Each water droplet left behind on your plants acts like a miniature magnifying glass, meaning the sun could scorch your wet leaves. That’s why the middle of the day is actually the worst time to water your plants. 

The best thing to do would be to wait and then water your garden thoroughly the next morning. Your plants are resilient and will make a comeback once their thirst has been quenched. 

Elevate your backyard veggie patch into a sophisticated and stylish work of art

Kitchen Garden Revival brings you step by step to create your own beautiful raised bed kitchen garden. You'll learn every aspect of kitchen gardening, from design to harvesting—with expert advice from author Nicole Johnsey Burke, founder of Rooted Garden, one of the leading US culinary landscape companies, and Gardenary, an online kitchen gardening education and resource company.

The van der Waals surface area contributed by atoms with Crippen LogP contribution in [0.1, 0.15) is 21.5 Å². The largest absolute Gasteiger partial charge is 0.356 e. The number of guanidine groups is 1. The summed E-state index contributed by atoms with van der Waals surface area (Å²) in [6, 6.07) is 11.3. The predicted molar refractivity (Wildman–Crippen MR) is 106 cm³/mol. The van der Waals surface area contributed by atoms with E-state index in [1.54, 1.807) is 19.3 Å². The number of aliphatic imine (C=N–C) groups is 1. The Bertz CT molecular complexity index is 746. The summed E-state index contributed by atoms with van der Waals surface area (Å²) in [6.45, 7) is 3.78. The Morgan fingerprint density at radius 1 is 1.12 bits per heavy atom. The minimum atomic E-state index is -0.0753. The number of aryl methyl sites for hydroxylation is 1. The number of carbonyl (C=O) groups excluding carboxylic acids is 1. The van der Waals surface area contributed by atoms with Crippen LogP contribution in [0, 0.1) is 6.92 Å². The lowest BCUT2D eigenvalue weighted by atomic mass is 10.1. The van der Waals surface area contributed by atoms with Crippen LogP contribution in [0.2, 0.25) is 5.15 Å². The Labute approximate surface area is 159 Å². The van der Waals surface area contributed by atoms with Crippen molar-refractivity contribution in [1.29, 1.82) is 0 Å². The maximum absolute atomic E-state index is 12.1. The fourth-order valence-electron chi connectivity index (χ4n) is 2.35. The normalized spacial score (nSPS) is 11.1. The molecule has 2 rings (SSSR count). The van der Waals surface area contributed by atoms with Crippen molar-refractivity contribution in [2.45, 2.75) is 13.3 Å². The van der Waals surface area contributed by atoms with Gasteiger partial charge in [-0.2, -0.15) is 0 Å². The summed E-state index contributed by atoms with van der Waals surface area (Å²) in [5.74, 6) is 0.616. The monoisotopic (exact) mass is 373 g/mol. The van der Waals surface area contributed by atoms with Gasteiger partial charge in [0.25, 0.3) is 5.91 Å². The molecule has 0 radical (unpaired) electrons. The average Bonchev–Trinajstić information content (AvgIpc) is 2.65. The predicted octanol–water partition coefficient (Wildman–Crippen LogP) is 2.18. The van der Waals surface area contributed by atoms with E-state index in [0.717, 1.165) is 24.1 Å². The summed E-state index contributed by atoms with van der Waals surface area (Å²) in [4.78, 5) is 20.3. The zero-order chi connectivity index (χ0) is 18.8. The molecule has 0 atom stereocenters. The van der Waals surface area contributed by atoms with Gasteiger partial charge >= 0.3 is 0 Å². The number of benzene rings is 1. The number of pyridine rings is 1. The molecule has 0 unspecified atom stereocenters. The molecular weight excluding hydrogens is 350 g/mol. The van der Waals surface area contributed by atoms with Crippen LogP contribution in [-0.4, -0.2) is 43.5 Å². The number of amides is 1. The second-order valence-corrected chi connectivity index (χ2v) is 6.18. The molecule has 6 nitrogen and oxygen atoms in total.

The Best Time of Day to Water Your Plants Is Early in the Morning

The best time to water your garden is almost always the early morning when your plants are nice and rested. Overnight, they restore their energy and grab nutrients from the soil, and the morning is when they prepare for their day of growing ahead. By getting water to them at dawn, you can help them take full advantage of sunlight. 

I wake up early and use a watering can or hose to soak the soil of my raised beds. If you have drip irrigation or low-spray sprinkler heads installed, you might set your timer to water before you even wake up, around 4 or 5 a.m. 

While you can water at dusk, once the sun is no longer as strong, you don’t want your garden to be wet at night, when most pests show up to attack your plants. 

If you have a plant that’s showing stress, you can always come out in the evening and just water around that plant, not the entire garden. 

how long to water raised bed garden with drip irrigation